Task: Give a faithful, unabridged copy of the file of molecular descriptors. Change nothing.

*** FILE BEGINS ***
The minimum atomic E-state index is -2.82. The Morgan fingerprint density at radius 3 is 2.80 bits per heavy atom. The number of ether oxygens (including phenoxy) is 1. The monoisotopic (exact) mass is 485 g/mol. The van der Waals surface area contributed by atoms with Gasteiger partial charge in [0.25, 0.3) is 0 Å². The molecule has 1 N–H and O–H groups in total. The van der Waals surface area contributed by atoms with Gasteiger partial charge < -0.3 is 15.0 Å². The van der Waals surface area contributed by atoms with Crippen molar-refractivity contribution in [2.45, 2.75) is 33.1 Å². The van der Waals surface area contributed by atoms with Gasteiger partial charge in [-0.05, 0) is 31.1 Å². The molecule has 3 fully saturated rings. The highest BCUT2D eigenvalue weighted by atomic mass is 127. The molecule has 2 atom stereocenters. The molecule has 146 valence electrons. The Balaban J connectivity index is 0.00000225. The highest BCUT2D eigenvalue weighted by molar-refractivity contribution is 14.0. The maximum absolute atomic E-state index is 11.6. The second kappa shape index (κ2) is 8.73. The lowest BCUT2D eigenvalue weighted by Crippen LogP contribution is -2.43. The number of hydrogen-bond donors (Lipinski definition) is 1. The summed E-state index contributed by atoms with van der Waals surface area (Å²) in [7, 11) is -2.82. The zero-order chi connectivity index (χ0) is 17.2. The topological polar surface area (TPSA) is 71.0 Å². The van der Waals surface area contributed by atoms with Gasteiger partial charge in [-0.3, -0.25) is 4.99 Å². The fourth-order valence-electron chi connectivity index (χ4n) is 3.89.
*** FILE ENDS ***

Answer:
The minimum atomic E-state index is -2.82. The Morgan fingerprint density at radius 3 is 2.80 bits per heavy atom. The number of ether oxygens (including phenoxy) is 1. The monoisotopic (exact) mass is 485 g/mol. The van der Waals surface area contributed by atoms with Gasteiger partial charge in [0.25, 0.3) is 0 Å². The molecule has 1 N–H and O–H groups in total. The van der Waals surface area contributed by atoms with Gasteiger partial charge < -0.3 is 15.0 Å². The van der Waals surface area contributed by atoms with Crippen molar-refractivity contribution in [2.45, 2.75) is 33.1 Å². The van der Waals surface area contributed by atoms with Gasteiger partial charge in [-0.05, 0) is 31.1 Å². The molecule has 3 fully saturated rings. The highest BCUT2D eigenvalue weighted by atomic mass is 127. The molecule has 2 atom stereocenters. The molecule has 146 valence electrons. The Balaban J connectivity index is 0.00000225. The highest BCUT2D eigenvalue weighted by molar-refractivity contribution is 14.0. The maximum absolute atomic E-state index is 11.6. The second kappa shape index (κ2) is 8.73. The lowest BCUT2D eigenvalue weighted by Crippen LogP contribution is -2.43. The number of hydrogen-bond donors (Lipinski definition) is 1. The summed E-state index contributed by atoms with van der Waals surface area (Å²) in [7, 11) is -2.82. The zero-order chi connectivity index (χ0) is 17.2. The topological polar surface area (TPSA) is 71.0 Å². The van der Waals surface area contributed by atoms with Gasteiger partial charge in [-0.3, -0.25) is 4.99 Å². The fourth-order valence-electron chi connectivity index (χ4n) is 3.89.